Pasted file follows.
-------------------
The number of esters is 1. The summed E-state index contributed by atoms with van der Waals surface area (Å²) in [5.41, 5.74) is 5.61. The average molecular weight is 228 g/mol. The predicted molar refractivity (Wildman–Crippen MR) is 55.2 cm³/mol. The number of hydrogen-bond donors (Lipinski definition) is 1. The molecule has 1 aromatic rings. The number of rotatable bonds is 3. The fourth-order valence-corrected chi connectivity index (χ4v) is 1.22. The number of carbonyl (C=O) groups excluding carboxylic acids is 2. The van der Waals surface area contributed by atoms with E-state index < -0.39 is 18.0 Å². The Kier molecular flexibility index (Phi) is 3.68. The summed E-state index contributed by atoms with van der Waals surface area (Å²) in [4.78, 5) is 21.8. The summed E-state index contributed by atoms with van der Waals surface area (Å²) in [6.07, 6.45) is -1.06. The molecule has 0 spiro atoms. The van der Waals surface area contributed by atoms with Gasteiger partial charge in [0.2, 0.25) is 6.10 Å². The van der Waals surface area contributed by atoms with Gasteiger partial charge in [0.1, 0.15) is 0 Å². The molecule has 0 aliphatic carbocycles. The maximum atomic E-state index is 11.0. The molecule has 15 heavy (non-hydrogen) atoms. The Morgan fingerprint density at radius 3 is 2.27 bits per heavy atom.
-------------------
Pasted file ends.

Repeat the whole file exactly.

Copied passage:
The number of esters is 1. The summed E-state index contributed by atoms with van der Waals surface area (Å²) in [5.41, 5.74) is 5.61. The average molecular weight is 228 g/mol. The predicted molar refractivity (Wildman–Crippen MR) is 55.2 cm³/mol. The number of hydrogen-bond donors (Lipinski definition) is 1. The molecule has 1 aromatic rings. The number of rotatable bonds is 3. The fourth-order valence-corrected chi connectivity index (χ4v) is 1.22. The number of carbonyl (C=O) groups excluding carboxylic acids is 2. The van der Waals surface area contributed by atoms with E-state index < -0.39 is 18.0 Å². The Kier molecular flexibility index (Phi) is 3.68. The summed E-state index contributed by atoms with van der Waals surface area (Å²) in [4.78, 5) is 21.8. The summed E-state index contributed by atoms with van der Waals surface area (Å²) in [6.07, 6.45) is -1.06. The molecule has 0 spiro atoms. The van der Waals surface area contributed by atoms with Gasteiger partial charge in [0.2, 0.25) is 6.10 Å². The van der Waals surface area contributed by atoms with Gasteiger partial charge in [0.1, 0.15) is 0 Å². The molecule has 0 aliphatic carbocycles. The maximum atomic E-state index is 11.0. The molecule has 15 heavy (non-hydrogen) atoms. The Morgan fingerprint density at radius 3 is 2.27 bits per heavy atom.